WEEK IN REVIEW
Saturday 08 March 1997
Cameron Crowe of Singles fame directs a new vehicle for Tom Cruise who plays a sports agent who loses his job and gains a conscience. The film has nabbed Oscar nominations for Cruise and Best Picture and done boffo box-office in the US.
139 mins, Cert 15, Empire Leicester Square and on general release
John Lyttle pinpointed the movie's masterstroke to be transforming "a star's tardy market repositioning into a sign of the times: white collar, out of work". "It's the screenplay that stands out ... has both sharpness and bite in its incidentals," praised The Guardian. "Cruise gives a good performance but it hardly warrants an Oscar nomination," sniffed The Times. "A happy-clappy fraud of a film ... Forrest Gump with beauty and brains," sneered the Standard. "Lauded elsewhere as a witty moral fable [it] is, in fact ... deeply reactionary fare," snarled Time Out. "A high-decibel fanfare for the status quo," concluded the FT.
Crowe's script and direction gives Cruise the chance to grow up and act.
Orpheus and Eurydice
Lesley Garrett and Michael Chance sing in Martha Clarke's ENO staging of the 1762 version of Gluck's opera complete with happy ending, conducted by Jane Glover and designed by John Conklin in a co-production with the New York State Opera.
At the Coliseum, London WC2 (0171-632 8300) until 19 April.
Edward Seckerson eulogised over "its wonderfully subdued colourations ... beautifully mirrored in the ... texture of her staging." Not so Jane Glover's conducting in which "a greyness pervades". "Arty farty," snorted the FT. "Achieves the almost miraculous feat of turning one of the most harrowingly emotional operas into a limp little affair," withered The Guardian. "I quite liked Clarke's attempt to free Gluck from the neo-classical tag: no Ionic pillars or white togas," smiled The Telegraph. "Honest, beautiful simplicity in this big space ... there is nothing monochromatic about Jane Glover's conducting," asserted The Times.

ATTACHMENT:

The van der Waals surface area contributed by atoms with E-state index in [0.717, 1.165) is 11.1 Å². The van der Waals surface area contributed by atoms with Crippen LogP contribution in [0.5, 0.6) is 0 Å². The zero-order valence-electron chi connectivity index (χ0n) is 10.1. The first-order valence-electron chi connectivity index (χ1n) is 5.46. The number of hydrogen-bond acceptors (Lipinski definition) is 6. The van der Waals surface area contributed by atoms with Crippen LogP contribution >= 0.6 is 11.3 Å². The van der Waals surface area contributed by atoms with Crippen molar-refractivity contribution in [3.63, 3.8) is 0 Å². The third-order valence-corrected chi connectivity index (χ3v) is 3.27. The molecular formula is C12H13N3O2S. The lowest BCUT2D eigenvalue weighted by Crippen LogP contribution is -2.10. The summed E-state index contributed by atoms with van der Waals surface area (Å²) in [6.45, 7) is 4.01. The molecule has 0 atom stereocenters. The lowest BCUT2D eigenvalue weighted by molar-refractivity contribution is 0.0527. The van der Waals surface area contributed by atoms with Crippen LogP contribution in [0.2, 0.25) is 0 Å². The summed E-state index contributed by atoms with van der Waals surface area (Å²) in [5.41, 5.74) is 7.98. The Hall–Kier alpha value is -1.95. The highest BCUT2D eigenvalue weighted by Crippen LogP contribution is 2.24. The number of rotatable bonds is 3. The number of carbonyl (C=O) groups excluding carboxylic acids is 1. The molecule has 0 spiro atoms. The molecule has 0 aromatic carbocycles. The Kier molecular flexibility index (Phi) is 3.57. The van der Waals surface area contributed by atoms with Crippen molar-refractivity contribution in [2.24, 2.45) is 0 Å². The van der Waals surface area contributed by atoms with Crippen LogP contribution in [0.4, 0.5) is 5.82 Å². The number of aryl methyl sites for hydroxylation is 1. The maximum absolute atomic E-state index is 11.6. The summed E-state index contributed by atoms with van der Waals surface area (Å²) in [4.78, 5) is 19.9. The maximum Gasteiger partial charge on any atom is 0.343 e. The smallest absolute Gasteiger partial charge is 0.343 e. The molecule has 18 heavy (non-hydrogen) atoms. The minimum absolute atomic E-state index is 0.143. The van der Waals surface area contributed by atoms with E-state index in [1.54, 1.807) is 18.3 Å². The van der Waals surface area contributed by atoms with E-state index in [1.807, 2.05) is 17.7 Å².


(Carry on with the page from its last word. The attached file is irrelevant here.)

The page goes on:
A weak ending from all departments spoils an otherwise strong evening.
Women on the Verge of HRT
Marie Jones's part-populist, part-propagandist new play about menopausal women has songs by Neil Martin. The West End opening after its premiere in Northern Ireland in 1995. Jones also stars with Eileen Pollock under Pam Brighton's direction.
At the Vaudeville, London WC2 (0171-836 9987). Booking until 31 May.
Paul Taylor found it "an enjoyable but patchy comedy". "Hardly great but it undoubtedly offers honest, professionally outspoken entertainment on a subject which could cause complacent men in the audience a few hot flushes of their own," mused The Telegraph. "Deeply provincial ... merely a soft feelgood core ... Menopausal defiance, when given ballad treatment, turns into marshmallow," frowned the FT. "It's a forceful, pugnacious evening but, at the end, I had the feeling that in telling a West End audience that women over 40 should have a full, rich sex life, it was preaching to the converted," preached The Guardian.
The flipside of the Cliff Richard experience. A refreshing change from all the "Boy's Own" new plays.
After giving gay film R-rating despite no sex or violencefilm
Arts & Ents blogs
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- 5 ALS ice bucket challenge co-founder Corey Griffin drowns, aged 27
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Miley Cyrus concert banned on morality grounds in the Dominican Republic
The Hateful Eight trailer: Teaser for Quentin Tarantino film leaks early
Richard Dawkins on babies with Down Syndrome: 'Abort it and try again – it would be immoral to bring it into the world'
Scottish independence: English people overwhelmingly want Scotland to stay in the UK
Isis threat: Cameron wants an alliance with Iran
Michael Brown shooting: Chaos erupts on the streets of Ferguson after autopsy shows teenager was shot six times – twice in the head
Disgusting, frustrating, but intriguing: how the country really feels about its politicians
Bin bag full of cats' heads discovered near Manchester's Curry Mile